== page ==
Sorry for the long winded story but it was one of those alternator stories I will never forget. I kept the new battery in the staff mini van and used the old battery for one of the yard trucks.

My suggestion is to watch the the charge voltage. I constantly keep track of it on all my vehicles since.
 

garyb1st

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My Victron battery monitor only looks at the house battery but it's spot on compared to my DMM.  I have a clamp meter that I'll use to verify the DMM. 
 

Mark_K5LXP

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I know you have other distractions right now (CEL) but in my mind I'd want to know why I would read 14.2V on the dash and 15V with another meter.  That's about a 7% difference and in battery charging terms is a world apart.  It would be highly unusual for a system of this vintage to put out 15V unless it was broken, so I suspect something up with the 2nd meter or it's connection point. 

Multiple options for measuring alternator current.  Most direct is a clamp on current meter.  Or put in a shunt and ammeter.  Something I've done over the years to monitor currents in various things is to run a known amount of current through one of the existing cables, measure the voltage drop (millivolts) and from there you can measure the voltage drop of that cable during operation and with ohm's law calculate the current.  That way you're not adding in a shunt, you're using the existing cable as a shunt.

My personal take on this setup would be to let the alternator handle the chassis battery since that's what it's designed to do, then manage the house side with a dedicated lithium battery isolator or converter.  These systems were designed for a very specific set of operating conditions and when those are modified, you're off on your own and things may not work as desired.  Nice if it happens, but be prepared to become your own applications and field engineer.

Mark B.
Albuquerque, NM
 

garyb1st

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Just checked the chassis battery again.  With engine idling, both my DMM and the meter in the cabinet were about 14.5v.  The dash was indicating 14.1-2.  So the same as it was reading the other day while driving at highway speed.  Based on this I can only conclude that when the meter in the cabinet was hovering around 15v while on the highway it was correct.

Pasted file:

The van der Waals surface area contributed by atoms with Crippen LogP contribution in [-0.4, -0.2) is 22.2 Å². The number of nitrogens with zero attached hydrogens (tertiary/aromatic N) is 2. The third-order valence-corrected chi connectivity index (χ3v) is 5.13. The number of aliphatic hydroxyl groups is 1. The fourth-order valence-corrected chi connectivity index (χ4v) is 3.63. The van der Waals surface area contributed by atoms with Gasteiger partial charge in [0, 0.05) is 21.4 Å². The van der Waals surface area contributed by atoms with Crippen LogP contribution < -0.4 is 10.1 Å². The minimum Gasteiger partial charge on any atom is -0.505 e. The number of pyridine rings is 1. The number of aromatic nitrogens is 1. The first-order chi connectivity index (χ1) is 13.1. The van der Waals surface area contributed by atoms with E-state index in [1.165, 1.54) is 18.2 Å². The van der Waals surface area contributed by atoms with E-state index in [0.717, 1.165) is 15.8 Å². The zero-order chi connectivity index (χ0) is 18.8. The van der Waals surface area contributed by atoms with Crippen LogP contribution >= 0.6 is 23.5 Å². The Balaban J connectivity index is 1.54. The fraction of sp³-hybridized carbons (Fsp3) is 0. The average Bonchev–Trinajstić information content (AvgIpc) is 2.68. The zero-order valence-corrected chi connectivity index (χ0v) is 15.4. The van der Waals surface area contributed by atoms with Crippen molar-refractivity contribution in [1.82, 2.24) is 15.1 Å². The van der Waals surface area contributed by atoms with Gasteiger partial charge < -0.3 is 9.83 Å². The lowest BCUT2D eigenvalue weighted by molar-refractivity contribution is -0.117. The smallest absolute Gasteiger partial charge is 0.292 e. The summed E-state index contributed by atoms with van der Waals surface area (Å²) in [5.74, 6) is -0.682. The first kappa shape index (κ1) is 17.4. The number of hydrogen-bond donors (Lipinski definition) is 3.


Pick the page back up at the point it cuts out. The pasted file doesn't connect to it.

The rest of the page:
Regarding  your comment about the vintage of my motorhome, what do you think the appropriate voltage output should be?  My clamp meter doesn't measure DC current. 

 

Mark_K5LXP

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A "dumb" alternator like the one you and I both have (My WH is the same year as yours) shouldn't go much north of 14.2V, 14.4V would be the max I would ever expect under any circumstance.  My dash meter and actual measure within half a tenth of a volt (dash is one decimal place so not sure where it rounds).  To see north of 15V is far outside any normal operating condition.  A lead acid battery is under hard charge at 14.4V and would be damaged if left there for extended periods, so more would not be better.  If your chassis battery is actually seeing 15V under normal operating it's going to be boiled out and shot in relatively short order.  I'd be poking around that system with a meter starting right at the alternator output and tracing around to see why the voltage is elevated.  Could be a wonky regulator but it could also be a compromised ground connection somewhere, which might explain the disparity between your two meters.

There are clamp meters that measure DC current.  They tend to be a bit more expensive than an AC ammeter but not tremendously so.  Shunts are cheap so that would be one option, or using an existing cable as a shunt with an inexpensive voltmeter.  You don't need precision here, just enough to give an idea of a lot or a little.

Mark B.
Albuquerque, NM
 

Gary RV_Wizard

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Modern alternators don't really have a "regulator" per se; there is a built-in feedback loop where the system voltage is used to bias the alternator magnetic field, which causes a voltage change in the output. There is no regulator component to adjust or replace.  However, loss of the connection to the ignition switch for the voltage feedback will cause the alternator voltage to rise. So will corrosion on that connection. Anything that reduces the feedback voltage causes the alternator output voltage to increase.
 

garyb1st

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Mark, you may be correct.  Two things.  First, when I noticed the 14.8v on the house and 15.1v on the motorhomes meters, I assumed it was because of the new lithium batteries I just installed.  Before installing the lithium batteries the highest readings on both the house and chassis that I recall seeing was around 14.4v.  Second, the first time I started up the engine after installing the lithium I smelled an odor.  That was while the engine was idling for maybe 15 to 20 minutes.  I wasn't sure but it made me think something electrical was heating up.  I turned off the engine thinking there was a problem and the smell dissipated.  I didn't smell anything unusual on our 90 minute run the other day.